One question that arises when considering the Bolar exemption is the extent to which CMOs benefit from the exemption from patent infringement. Thus, if a CMO manufactures a patented drug and sells that drug to a separate company conducting a clinical trial, is the manufacture and sale of the drug by the CMO exempt from patent infringement?
In the UK, some uncertainty arises here due to the provisions of Section 60(2) of the UK Patents Act. Section 60(2) provides that supply of means for putting an invention into effect can under certain circumstances constitute infringement of a patent for an invention if the supply is not made to somebody “entitled to work the invention”. Section 60(6) of the UK Patents Act says explicitly that those who are exempt from patent infringement under the experimental use exemption are not “entitled to work the invention” for the purposes of Section 60(2). It could be argued, therefore, that a CMO which supplies a patented drug to a separate company conducting a clinical trial is liable for patent infringement under Section 60(2) of the UK Act, because although the company conducting the trial is exempt from patent infringements they are not “entitled to work the invention”.
Notwithstanding the above discussion, it is likely that the broad reference in new Section 60(6D) to “anything done in or for the purposes of a medicinal product assessment” will suffice to extend the exemption to cover the manufacture and supply of a patented drug by a CMO. Nevertheless, some uncertainly will remain until we have some judicial guidance on this issue. In that regard, highly relevant questions were referred to the CJ-EU from the Düsseldorf Court of Appeal in case number C-661/13. The referral was expected to provide welcome clarity. However, the matter at issue before the referring court was settled by the parties before the CJ-EU addressed the questions and, unfortunately, the referral has since been cancelled.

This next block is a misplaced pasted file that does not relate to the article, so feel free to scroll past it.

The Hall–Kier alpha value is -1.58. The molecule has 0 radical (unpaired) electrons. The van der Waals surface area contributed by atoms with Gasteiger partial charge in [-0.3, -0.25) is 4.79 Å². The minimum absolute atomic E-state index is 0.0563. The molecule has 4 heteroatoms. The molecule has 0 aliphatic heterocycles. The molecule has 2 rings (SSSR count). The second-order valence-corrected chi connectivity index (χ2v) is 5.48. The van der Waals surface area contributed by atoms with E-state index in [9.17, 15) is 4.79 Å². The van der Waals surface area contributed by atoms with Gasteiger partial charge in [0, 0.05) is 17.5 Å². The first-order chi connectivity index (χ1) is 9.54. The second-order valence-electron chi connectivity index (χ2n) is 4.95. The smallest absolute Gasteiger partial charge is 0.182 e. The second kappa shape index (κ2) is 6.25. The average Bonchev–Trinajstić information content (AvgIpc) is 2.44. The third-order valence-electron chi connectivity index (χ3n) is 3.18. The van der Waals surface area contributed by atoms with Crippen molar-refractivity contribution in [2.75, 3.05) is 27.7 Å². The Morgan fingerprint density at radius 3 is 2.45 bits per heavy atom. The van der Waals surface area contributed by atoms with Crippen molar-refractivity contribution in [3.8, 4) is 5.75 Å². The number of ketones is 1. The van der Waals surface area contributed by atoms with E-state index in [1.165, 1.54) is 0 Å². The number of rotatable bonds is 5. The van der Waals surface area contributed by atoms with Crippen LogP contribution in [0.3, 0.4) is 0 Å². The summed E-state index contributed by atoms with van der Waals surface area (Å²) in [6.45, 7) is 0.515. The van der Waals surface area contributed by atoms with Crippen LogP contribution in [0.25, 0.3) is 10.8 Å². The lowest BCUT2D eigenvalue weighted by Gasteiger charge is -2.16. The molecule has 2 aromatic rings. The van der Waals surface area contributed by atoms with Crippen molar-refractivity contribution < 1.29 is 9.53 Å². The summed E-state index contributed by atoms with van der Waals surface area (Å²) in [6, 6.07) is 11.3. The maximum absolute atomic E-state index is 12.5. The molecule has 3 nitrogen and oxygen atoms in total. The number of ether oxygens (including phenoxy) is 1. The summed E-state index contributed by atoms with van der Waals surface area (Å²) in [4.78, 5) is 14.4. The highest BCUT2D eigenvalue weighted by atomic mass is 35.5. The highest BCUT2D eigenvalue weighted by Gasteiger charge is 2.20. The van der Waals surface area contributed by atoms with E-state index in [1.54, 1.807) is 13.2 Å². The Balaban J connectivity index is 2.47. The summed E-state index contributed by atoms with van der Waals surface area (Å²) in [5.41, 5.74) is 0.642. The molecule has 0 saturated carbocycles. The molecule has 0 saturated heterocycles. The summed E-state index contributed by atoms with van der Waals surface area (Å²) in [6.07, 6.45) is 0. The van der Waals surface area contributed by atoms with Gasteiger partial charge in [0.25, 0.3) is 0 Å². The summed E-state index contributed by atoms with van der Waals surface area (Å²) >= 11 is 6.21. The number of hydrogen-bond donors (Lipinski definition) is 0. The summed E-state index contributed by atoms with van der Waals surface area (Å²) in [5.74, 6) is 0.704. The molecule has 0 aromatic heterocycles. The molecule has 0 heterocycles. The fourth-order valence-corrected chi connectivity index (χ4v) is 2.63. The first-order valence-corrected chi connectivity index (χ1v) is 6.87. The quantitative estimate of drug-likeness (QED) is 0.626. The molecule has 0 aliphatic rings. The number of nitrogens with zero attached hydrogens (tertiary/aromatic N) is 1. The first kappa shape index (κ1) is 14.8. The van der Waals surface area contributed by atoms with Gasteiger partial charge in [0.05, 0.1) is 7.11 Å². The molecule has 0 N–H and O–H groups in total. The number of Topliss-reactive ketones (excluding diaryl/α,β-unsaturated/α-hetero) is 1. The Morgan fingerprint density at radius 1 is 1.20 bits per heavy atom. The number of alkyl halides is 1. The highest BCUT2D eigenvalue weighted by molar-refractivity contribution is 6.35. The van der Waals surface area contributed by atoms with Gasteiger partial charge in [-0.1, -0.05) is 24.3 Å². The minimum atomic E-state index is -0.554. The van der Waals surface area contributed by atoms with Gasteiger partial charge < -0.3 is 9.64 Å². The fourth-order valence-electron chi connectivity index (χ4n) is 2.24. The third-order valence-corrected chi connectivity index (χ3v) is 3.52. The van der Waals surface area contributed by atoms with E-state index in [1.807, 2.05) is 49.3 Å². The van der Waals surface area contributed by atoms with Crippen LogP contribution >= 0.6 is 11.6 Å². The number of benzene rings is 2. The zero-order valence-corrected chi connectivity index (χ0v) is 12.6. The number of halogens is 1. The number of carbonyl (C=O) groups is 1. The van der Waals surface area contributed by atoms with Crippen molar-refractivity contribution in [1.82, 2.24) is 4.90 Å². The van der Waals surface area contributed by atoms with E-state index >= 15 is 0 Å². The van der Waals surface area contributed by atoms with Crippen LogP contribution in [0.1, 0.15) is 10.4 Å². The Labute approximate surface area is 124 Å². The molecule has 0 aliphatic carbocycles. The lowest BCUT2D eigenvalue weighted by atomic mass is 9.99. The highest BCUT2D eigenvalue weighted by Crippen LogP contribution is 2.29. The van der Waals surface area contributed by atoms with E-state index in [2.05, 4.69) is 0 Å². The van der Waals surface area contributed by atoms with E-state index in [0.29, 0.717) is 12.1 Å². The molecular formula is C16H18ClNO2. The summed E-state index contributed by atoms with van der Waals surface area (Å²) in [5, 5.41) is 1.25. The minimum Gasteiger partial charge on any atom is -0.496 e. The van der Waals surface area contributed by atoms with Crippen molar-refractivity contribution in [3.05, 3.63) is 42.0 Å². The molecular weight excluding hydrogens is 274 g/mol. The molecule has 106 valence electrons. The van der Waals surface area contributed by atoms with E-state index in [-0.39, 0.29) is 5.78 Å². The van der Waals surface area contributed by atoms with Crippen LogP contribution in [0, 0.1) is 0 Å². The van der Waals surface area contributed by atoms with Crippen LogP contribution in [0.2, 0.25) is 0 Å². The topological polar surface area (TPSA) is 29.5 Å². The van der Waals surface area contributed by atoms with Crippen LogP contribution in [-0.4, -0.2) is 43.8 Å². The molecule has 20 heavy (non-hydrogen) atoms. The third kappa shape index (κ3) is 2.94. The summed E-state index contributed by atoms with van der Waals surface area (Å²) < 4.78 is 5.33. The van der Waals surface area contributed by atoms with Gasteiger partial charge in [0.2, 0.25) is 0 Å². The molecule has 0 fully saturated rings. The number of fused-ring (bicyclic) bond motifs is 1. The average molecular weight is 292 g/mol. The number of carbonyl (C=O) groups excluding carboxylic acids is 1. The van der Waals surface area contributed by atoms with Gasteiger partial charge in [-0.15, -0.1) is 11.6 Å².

Infringement before the future Unitary Patent Court will be governed by Articles 25 to 27 of the Court Agreement. Member States to the UPC agreement will need to amend their national laws for conformity with Articles 25 to 27.
Art 27(d) of the Court Agreement provides an exemption from patent infringement which refers to Art 10(6) of Directive 2001/83/EC, and which is therefore likely to be limited to bioequivalence studies. Art 27(b) of the Court Agreement provides an exemption for “acts done for experimental purposes relating to the subject matter of the invention”, but does not make it clear to what extent this covers clinical trials done on innovative products.
It is therefore not yet entirely clear whether and to what extent clinical trials on innovative medicinal products will be exempt from patent infringement proceedings brought before the UPC. Indeed, it has been suggested by some commentators that the determinative factor here may be the identity of the Member State with the governing law.3 It is to be hoped, though, that this situation will be clarified before the Court Agreement comes into effect.
Please do not hesitate to contact your usual J A Kemp contact if you would any further guidance with reference to any specific situation.